What to expect from your first driving lesson
I asked the good folks at AMB Driving School to take me out on a ‘first driving lesson’ to get a sense of what learning to drive in Ontario is like.
Their instructor Bob Karmakar (an uncannily apt name for a driving instructor - Karma-car!) agreed to meet outside Toronto’s Victoria Park subway station for my convenience. (Most driving schools in Ontario will pick you up and drop you off wherever you want, at no extra cost.)
Bob had come in a 2014 Toyota Prius with a rooftop driving school sign, and an extra mirror and set of pedals for the instructor in the shotgun seat. These are all ministry requirements for a driving school car.
Without wasting time, Bob asked me to get behind the wheel. Once he had checked my licence (don’t forget to bring your G1 permit) the hour-long lesson began.
The cockpit drill
Though I was ready to zip right on to the street in that super-silent hybrid, Bob cheerfully asked me to hold my horses. The first step was to become familiar with the vehicle.
He made a top-bottom, left-right sweep of the car - explaining how to use all the gadgets/buttons/controls I saw in front of me: from sun shades to windshield wipers, indicators, lights, mirrors, fuel gauge, gears, brake and gas pedals, and the very important parking brake.
This rundown took us about 3-5 minutes, but don’t hesitate to ask your instructor to repeat anything you may have missed.
DSSSM: Some final checks before putting the car on the road
- Doors securely closed?
- Seat in a comfortable position?
- Steering position established?
- Seatbelts on?
- Mirrors adjusted?
Once I’d understood how to use the car in theory, it was time to put my knowledge to practice.
Bob asked me to press down on the brake pedal, put the car in gear, and slowly release the brake. I thought I did a decent job of smoothly pulling out of the subways station parking spot.
Then I was ready to press down on the gas a bit, and after some basic steering, we were on the road.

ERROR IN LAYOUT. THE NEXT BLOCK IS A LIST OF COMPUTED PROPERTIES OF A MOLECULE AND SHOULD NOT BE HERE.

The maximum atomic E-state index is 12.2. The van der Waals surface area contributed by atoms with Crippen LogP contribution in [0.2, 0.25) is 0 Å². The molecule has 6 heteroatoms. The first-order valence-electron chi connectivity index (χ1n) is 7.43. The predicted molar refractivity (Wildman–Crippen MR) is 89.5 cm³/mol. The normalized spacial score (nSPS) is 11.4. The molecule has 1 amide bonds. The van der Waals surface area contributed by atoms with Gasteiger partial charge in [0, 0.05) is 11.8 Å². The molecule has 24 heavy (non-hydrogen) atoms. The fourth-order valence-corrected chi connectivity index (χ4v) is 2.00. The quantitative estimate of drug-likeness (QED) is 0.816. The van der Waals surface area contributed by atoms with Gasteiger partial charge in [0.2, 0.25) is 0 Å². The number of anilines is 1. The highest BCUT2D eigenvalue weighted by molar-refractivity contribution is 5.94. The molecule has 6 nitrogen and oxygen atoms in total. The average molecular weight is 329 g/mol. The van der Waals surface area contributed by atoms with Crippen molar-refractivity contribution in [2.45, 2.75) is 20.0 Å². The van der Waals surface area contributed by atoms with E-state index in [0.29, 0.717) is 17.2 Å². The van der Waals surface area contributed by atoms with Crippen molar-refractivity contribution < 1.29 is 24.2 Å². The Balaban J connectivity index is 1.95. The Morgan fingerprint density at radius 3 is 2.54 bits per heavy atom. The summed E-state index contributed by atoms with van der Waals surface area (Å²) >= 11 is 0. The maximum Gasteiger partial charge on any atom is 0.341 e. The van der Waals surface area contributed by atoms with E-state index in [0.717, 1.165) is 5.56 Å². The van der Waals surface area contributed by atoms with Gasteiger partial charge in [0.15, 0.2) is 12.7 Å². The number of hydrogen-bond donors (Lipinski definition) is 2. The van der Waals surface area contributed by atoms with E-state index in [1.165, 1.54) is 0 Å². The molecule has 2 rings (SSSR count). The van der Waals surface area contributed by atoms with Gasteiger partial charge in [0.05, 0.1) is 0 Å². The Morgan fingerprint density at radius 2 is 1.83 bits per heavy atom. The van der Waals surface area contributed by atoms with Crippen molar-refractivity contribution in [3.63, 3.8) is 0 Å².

In my excitement, I may have sped up a little over the limit, but the unruffled Bob simply reminded me to slow down when possible, and then began talking about some good driving habits I could adopt.
“You know Bollywood?” he asked.
“Well, you need to be shaking your head even more than those dancers,” Bob said - teaching me how to shoulder-check at turns and before changing lanes.
We went through some basic manoeuvres during the lesson:
- Checking my mirrors and blind spots
- Signalling with my indicator
- Changing lanes
- Turning right
Your driving instructor will tailor the first lesson to how confident you are behind the wheel. If you’re feeling reluctant to try something, or have enough experience to try advanced manoeuvres, be sure to let them know.
After the lesson
Time flew by - I could hardly believe my hour was up, but Bob’s car had a timer that showed exactly how long we had been driving. He asked whether I had any questions or concerns, and explained the things I could work on next time.
I didn’t need to schedule a further lesson, but some driving instructors offer discounts for block bookings, so see if you can book the same slot for several weeks at a time. Ideally, you should have 2 or 3 classes a week to minimize time between lessons so you don't forget what you're learning.
But don't rush. Everyone learns at their own pace and it's important to be fully prepared when you take your test.
Before your lesson:
1. Get some sleep
2. Do NOT drink the night before
4. Double check where and when you're being picked up
5. Choose comfy, non-slip shoes
6. Take glasses if you need them
7. Remember your G1 licence